Pakistan’s premier military intelligence agency has lost control of some of the networks of Pakistani militants it has nurtured since the 1980s, and is now suffering the violent blowback of that policy, two former senior intelligence officials and other officials close to the agency say.
As the military has moved against them, the militants have turned on their former handlers, the officials said. Joining with other extremist groups, they have battled Pakistani security forces and helped militants carry out a record number of suicide attacks last year, including some aimed directly at army and intelligence units as well as prominent political figures, possibly even Benazir Bhutto.
The growing strength of the militants, many of whom now express support for Al Qaeda’s global jihad, presents a grave threat to Pakistan’s security, as well as NATO efforts to push back the Taliban in Afghanistan. American officials have begun to weigh more robust covert operations to go after Al Qaeda in the lawless border areas because they are so concerned that the Pakistani government is unable to do so. [complete article]
Today, despite transforming himself from military dictator to civilian president, Musharraf has overstayed his welcome, according to critics including politicians, pollsters and citizens on the street. In a poll taken two months ago, 67 percent of those surveyed said he should resign.
“When he took power, we felt that he’d take us down the right path and then go after two or three years, but now he’s been here eight years, and who can question him, who can tell him to go?” said Abdul Rauf, 40, the owner of a men’s shop in Islamabad’s upper-class Jinnah Shopping Market.
For many, Musharraf’s greatest failure has been his inability to break Pakistan’s addiction to dynastic parties and personality cults, evidenced by the 10 years of corrupt, failed governments led by Benazir Bhutto and Nawaz Sharif, a pair of prime ministers whom Musharraf accused of presiding over an “era of sham democracy.” [complete article]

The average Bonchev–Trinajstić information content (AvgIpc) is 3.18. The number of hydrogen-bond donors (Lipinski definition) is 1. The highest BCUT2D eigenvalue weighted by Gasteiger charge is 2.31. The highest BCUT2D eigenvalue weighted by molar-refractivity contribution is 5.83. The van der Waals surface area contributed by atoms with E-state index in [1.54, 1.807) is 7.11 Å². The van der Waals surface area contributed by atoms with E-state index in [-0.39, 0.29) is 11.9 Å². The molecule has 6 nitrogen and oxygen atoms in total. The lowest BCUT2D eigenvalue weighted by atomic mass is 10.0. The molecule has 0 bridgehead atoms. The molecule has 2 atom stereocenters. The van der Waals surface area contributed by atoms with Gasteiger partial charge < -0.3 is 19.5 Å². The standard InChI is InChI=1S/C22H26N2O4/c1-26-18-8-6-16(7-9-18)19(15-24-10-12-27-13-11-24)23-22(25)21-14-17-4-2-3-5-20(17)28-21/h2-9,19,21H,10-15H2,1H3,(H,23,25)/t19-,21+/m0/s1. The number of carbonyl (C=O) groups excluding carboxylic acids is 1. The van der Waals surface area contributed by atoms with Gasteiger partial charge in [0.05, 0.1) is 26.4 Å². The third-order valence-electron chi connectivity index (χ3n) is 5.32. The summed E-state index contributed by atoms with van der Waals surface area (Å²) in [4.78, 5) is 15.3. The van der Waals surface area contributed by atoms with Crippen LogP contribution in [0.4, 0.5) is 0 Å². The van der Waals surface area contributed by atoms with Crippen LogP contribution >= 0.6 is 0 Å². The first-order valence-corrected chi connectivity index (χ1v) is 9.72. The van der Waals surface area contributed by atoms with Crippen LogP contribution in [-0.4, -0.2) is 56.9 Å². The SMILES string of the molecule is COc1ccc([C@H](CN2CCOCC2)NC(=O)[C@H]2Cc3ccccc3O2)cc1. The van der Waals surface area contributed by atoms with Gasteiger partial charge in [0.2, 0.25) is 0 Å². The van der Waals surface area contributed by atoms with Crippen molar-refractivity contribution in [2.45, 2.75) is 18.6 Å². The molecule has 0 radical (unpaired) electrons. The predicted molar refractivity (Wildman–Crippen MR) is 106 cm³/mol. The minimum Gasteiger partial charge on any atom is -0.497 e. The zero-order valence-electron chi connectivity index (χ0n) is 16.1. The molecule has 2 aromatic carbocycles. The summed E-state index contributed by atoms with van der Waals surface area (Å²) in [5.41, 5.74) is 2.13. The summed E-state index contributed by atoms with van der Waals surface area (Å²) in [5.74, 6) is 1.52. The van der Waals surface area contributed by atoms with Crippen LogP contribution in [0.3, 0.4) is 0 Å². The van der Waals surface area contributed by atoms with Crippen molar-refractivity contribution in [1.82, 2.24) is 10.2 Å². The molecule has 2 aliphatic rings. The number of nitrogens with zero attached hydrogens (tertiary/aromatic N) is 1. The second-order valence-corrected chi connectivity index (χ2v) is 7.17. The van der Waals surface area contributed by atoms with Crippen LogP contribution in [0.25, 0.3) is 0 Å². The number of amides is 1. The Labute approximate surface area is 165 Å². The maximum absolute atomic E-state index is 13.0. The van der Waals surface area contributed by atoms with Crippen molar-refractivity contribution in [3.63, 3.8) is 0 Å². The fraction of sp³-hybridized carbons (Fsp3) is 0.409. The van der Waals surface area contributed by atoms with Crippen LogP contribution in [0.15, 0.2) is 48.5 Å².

The U.S. plan to send an additional 3,200 Marines to troubled southern Afghanistan this spring reflects the Pentagon’s belief that if it can’t bully its recalcitrant NATO allies into sending more troops to the Afghan front, perhaps it can shame them into doing so, U.S. officials said.
But the immediate reaction to the proposed deployment from NATO partners fighting alongside U.S. forces was that it was about time the United States stepped up its own effort.
After more than six years of coalition warfare in Afghanistan, NATO is a bundle of frayed nerves and tension over nearly every aspect of the conflict, including troop levels and missions, reconstruction, anti-narcotics efforts, and even counterinsurgency strategy. Stress has grown along with casualties, domestic pressures and a sense that the war is not improving, according to a wide range of senior U.S. and NATO-member officials who agreed to discuss sensitive alliance issues on the condition of anonymity. [complete article]
The US general in charge of training the Afghan police has criticised British-backed plans to arm local militias in an attempt to defeat the Taliban. The remarks by Maj-Gen Robert Cone, the second most senior US soldier in Afghanistan, are likely to deepen the row between London and Washington over how to counter the insurgency. [complete article]
A Taleban suicide squad broke into the only luxury hotel in Kabul last night, killing at least seven people, including an American and a Norwegian journalist, and forcing hundreds more to take shelter in a basement as a firefight raged in the lobby.
The attack, by a bomber and at least three men armed with AK47s, appeared to be the first big assault against a civilian target in the Afghan capital since a Taleban resurgence began in 2005. Witnesses described scenes of carnage inside the hotel, as American special forces entered the building in pursuit of the attackers. [complete article]